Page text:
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Global extrema question

  1. Mar 11, 2005 #1
    I'm supposed to find the absolute max and min for f(x,y)=sin(x) +cos(y) on the rectangle defined by 0<=x<=2*pi 0<=y<=2*pi. Can someone point me in the right direction. I got the critical points but i dont know what to do after that.
  2. jcsd
  3. Mar 11, 2005 #2
    This can be solved with a few elementary facts concerning the sin and cos functions and no calculus at all.

    First, disregarding the rectangle for a moment, it is obvious that f(x,y) must lie between -2 and 2 inclusive for any x and y, because both sin(x) and cos(y) lie between -1 and 1 inclusive, and f(x,y) is the sum of these two.

    Second, it is easy to find a pair (x,y) in the rectangle where the values of -2 and 2 are actually attained. For instance if x = PI/2 and y = 0 then f(x,y) = 2. I leave -2 for you to do.

    Since f(x,y) attains the values of -2 and 2 on the rectangle, and these values cannot be exceeded for any (x,y), they must be the absolute max and min.
  4. Mar 11, 2005 #3
    How do I do this using calculus though, so I know what to do for other problems that arise. I know I must find the partial derviative for f(x,y) and find the critical values of each of those, which I believe are (pi/2, pi), (3*pi/2, 2*pi). Then I'm suppose to do something with the rectangle but I'm not sure what?
  5. Mar 11, 2005 #4
    You need to check the value of f(x,y) along the perimeter of the rectangle.

    Consider the fact that the maximum value of the function f(x) = x on the interval from 0 to 1 occurs at the point x = 1 where the maximum value is f(1) = 1. At that point, f'(x) = 1, not 0. So looking for points where f'(x) = 0, while necessary, is not sufficient. Loosely speaking, you need to examine the edges of the domain as well as the points where the derivative is zero.
  6. Mar 11, 2005 #5
    Ok, I'm starting to understand this a little better now. Now my new question is when you have the domain be something like 0<=x<=2*pi, 0<=y<=2*pi, do you have to actually go through each value and see which combination gives you a maximum? Because in the case of f(x,y)=sin(x)+cos(y), the endpoints dont yield a maximum.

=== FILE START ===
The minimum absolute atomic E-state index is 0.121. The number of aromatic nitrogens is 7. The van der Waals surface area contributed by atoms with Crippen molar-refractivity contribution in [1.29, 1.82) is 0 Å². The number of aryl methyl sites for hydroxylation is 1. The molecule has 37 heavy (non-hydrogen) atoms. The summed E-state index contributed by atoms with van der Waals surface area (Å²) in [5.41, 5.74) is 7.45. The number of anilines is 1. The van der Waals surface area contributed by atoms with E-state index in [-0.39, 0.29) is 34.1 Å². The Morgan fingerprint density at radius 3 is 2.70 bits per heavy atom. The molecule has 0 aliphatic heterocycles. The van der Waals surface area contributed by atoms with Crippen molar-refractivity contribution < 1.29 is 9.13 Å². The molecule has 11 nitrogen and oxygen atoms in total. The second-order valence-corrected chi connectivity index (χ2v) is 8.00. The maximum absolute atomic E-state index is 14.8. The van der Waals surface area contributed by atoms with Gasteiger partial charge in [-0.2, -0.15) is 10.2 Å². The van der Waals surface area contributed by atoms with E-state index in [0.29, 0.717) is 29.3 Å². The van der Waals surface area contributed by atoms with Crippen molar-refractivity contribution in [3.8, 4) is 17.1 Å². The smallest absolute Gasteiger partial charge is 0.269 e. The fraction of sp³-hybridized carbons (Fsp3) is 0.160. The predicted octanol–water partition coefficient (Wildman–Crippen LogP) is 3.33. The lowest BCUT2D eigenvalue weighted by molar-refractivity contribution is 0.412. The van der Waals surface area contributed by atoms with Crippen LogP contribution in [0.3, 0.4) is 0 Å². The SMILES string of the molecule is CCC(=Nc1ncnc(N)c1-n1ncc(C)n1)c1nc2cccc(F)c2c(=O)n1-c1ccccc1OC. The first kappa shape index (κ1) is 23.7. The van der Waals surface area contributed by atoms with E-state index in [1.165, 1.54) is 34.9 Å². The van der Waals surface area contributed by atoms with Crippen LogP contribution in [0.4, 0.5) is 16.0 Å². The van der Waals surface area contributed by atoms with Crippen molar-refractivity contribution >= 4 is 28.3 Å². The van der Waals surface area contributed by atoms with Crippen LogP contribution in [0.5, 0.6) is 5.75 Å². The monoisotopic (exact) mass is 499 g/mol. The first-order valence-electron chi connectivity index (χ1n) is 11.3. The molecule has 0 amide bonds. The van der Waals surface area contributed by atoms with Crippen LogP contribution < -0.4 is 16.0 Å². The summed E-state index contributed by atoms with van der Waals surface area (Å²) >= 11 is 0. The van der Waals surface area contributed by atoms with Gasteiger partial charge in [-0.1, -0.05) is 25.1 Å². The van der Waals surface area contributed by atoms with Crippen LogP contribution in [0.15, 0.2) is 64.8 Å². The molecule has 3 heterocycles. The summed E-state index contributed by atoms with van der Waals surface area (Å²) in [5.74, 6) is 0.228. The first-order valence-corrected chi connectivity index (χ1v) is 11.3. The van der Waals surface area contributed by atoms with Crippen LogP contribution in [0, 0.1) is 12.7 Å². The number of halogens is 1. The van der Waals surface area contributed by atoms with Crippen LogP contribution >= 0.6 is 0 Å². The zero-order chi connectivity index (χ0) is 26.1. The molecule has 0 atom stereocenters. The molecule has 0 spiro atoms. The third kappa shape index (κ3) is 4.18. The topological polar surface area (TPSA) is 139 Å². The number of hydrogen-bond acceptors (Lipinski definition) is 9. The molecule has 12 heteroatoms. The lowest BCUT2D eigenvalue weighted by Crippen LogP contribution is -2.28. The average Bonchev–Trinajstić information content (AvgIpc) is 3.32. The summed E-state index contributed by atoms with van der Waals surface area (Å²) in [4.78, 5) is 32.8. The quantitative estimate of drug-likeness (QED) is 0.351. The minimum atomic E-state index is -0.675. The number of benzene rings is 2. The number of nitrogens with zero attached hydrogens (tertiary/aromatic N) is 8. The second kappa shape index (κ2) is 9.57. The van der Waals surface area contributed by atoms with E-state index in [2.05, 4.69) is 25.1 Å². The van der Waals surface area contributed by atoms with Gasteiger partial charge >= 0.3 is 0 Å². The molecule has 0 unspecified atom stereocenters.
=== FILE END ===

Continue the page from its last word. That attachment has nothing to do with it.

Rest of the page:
7. Mar 11, 2005 #6
    In general, yes. The reason is somewhat technical, and if you don't understand the rest of this paragraph, you can just accept the answer and safely skip on to the next one. Loosely speaking again, you cannot be assured that the 'edge' of the domain allows analysis. For instance, let the domain be the interior of the rectangle along with some points along the edge thrown in for good measure. Then finding the max of a function on that domain could require you to evaluate the function at those extra points on the edge one by one. Of course, if there were a lot of them, then you could be in it for the long haul. The good news is that the teacher would have the same amount of work to do in order to check your answer, so it probably won't happen to you while you are in school.

    However in particular cases you may be able to do better. In fact, for the case at hand, you can look for the extrema along each of the 4 edges by looking for points where the partials are 0 and then evaluate the function at each of the 4 corners.
  8. Mar 11, 2005 #7
    That's the thing, when I look for the points where the partials are 0, I get
    (x=pi/2), (x=3*pi/2) and (y=pi), (y=2*pi). And when I evaluate the function at the corners which are (x=0), (x=2*pi), (y=0), (y=2*pi), I get x=0, x=0, y=1, y=1. So I dont see how I can get -2,2 even though I know I should.
  9. Mar 11, 2005 #8
    So you need to look at the following points:

    1. The points in the interior of the rectangle where the partials are 0.

    2. The points along the sides where the partials are 0.

    3. The corners.

    The largest value of f(x,y) among the union of these three sets of points is the absolute maximum. Similarly for the minimum value.
  10. Mar 11, 2005 #9


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    [tex] f(x)=:\sin x+\cos y [/tex]

    The condition for extremum-------->critical points.

    [tex] \frac{\partial f}{\partial x} =0 ;\frac{\partial f}{\partial y}= 0[/tex]

    The type of extremum---------->

    Hess(f)|_{sol.critical points} ? 0


    P.S.If the hessian is the positive,then it's a minimum,if it's negative,it's a maximum,if it's zero,it's a saddle point...
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